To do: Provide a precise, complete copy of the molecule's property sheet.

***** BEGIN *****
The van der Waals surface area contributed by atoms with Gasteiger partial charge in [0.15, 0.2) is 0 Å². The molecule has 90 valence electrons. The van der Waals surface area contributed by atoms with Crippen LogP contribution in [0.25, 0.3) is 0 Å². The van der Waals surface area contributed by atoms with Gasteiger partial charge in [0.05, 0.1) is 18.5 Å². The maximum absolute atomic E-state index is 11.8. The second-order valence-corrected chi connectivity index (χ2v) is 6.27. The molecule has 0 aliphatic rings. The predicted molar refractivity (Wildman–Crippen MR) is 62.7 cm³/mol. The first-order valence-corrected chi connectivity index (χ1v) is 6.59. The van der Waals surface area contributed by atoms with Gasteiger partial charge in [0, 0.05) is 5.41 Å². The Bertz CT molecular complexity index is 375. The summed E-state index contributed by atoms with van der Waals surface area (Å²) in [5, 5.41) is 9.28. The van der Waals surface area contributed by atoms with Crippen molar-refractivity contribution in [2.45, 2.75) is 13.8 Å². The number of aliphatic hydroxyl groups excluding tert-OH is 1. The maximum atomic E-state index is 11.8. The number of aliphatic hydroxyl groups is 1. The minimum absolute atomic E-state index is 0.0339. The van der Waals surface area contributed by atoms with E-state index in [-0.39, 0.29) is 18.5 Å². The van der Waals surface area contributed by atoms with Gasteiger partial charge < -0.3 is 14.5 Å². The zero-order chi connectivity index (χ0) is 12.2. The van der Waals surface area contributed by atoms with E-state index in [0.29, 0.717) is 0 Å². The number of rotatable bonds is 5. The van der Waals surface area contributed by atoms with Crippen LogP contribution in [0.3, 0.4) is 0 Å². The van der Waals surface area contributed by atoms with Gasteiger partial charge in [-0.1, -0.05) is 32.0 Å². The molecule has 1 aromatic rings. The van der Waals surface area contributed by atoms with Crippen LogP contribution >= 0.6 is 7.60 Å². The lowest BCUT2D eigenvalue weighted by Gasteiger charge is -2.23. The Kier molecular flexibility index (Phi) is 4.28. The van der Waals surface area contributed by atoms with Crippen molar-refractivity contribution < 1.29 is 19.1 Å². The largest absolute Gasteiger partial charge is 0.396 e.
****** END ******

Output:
The van der Waals surface area contributed by atoms with Gasteiger partial charge in [0.15, 0.2) is 0 Å². The molecule has 90 valence electrons. The van der Waals surface area contributed by atoms with Crippen LogP contribution in [0.25, 0.3) is 0 Å². The van der Waals surface area contributed by atoms with Gasteiger partial charge in [0.05, 0.1) is 18.5 Å². The maximum absolute atomic E-state index is 11.8. The second-order valence-corrected chi connectivity index (χ2v) is 6.27. The molecule has 0 aliphatic rings. The predicted molar refractivity (Wildman–Crippen MR) is 62.7 cm³/mol. The first-order valence-corrected chi connectivity index (χ1v) is 6.59. The van der Waals surface area contributed by atoms with Gasteiger partial charge in [0, 0.05) is 5.41 Å². The Bertz CT molecular complexity index is 375. The summed E-state index contributed by atoms with van der Waals surface area (Å²) in [5, 5.41) is 9.28. The van der Waals surface area contributed by atoms with Crippen molar-refractivity contribution in [2.45, 2.75) is 13.8 Å². The number of aliphatic hydroxyl groups excluding tert-OH is 1. The maximum atomic E-state index is 11.8. The number of aliphatic hydroxyl groups is 1. The minimum absolute atomic E-state index is 0.0339. The van der Waals surface area contributed by atoms with E-state index in [-0.39, 0.29) is 18.5 Å². The van der Waals surface area contributed by atoms with Gasteiger partial charge < -0.3 is 14.5 Å². The zero-order chi connectivity index (χ0) is 12.2. The van der Waals surface area contributed by atoms with E-state index in [0.29, 0.717) is 0 Å². The number of rotatable bonds is 5. The van der Waals surface area contributed by atoms with Crippen LogP contribution in [0.3, 0.4) is 0 Å². The van der Waals surface area contributed by atoms with Gasteiger partial charge in [-0.1, -0.05) is 32.0 Å². The molecule has 1 aromatic rings. The van der Waals surface area contributed by atoms with Crippen LogP contribution >= 0.6 is 7.60 Å². The lowest BCUT2D eigenvalue weighted by Gasteiger charge is -2.23. The Kier molecular flexibility index (Phi) is 4.28. The van der Waals surface area contributed by atoms with Crippen molar-refractivity contribution < 1.29 is 19.1 Å². The largest absolute Gasteiger partial charge is 0.396 e.